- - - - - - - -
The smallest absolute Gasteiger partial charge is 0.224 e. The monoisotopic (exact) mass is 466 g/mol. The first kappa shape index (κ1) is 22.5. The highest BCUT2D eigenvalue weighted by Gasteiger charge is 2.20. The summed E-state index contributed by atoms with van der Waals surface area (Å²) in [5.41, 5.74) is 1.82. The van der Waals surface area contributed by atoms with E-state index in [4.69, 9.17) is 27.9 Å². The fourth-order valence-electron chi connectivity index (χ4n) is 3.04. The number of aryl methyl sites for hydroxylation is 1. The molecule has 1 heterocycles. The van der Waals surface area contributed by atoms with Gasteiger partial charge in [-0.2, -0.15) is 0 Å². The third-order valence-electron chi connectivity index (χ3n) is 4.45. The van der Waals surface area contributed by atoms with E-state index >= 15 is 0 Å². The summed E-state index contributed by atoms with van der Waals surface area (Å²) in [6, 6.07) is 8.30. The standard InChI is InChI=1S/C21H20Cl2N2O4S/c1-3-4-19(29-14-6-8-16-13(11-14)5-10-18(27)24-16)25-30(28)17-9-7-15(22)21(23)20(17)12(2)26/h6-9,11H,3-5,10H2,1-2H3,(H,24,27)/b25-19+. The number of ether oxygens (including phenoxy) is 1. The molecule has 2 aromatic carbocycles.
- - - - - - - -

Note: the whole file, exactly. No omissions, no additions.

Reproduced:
The smallest absolute Gasteiger partial charge is 0.224 e. The monoisotopic (exact) mass is 466 g/mol. The first kappa shape index (κ1) is 22.5. The highest BCUT2D eigenvalue weighted by Gasteiger charge is 2.20. The summed E-state index contributed by atoms with van der Waals surface area (Å²) in [5.41, 5.74) is 1.82. The van der Waals surface area contributed by atoms with E-state index in [4.69, 9.17) is 27.9 Å². The fourth-order valence-electron chi connectivity index (χ4n) is 3.04. The number of aryl methyl sites for hydroxylation is 1. The molecule has 1 heterocycles. The van der Waals surface area contributed by atoms with Gasteiger partial charge in [-0.2, -0.15) is 0 Å². The third-order valence-electron chi connectivity index (χ3n) is 4.45. The van der Waals surface area contributed by atoms with E-state index >= 15 is 0 Å². The summed E-state index contributed by atoms with van der Waals surface area (Å²) in [6, 6.07) is 8.30. The standard InChI is InChI=1S/C21H20Cl2N2O4S/c1-3-4-19(29-14-6-8-16-13(11-14)5-10-18(27)24-16)25-30(28)17-9-7-15(22)21(23)20(17)12(2)26/h6-9,11H,3-5,10H2,1-2H3,(H,24,27)/b25-19+. The number of ether oxygens (including phenoxy) is 1. The molecule has 2 aromatic carbocycles.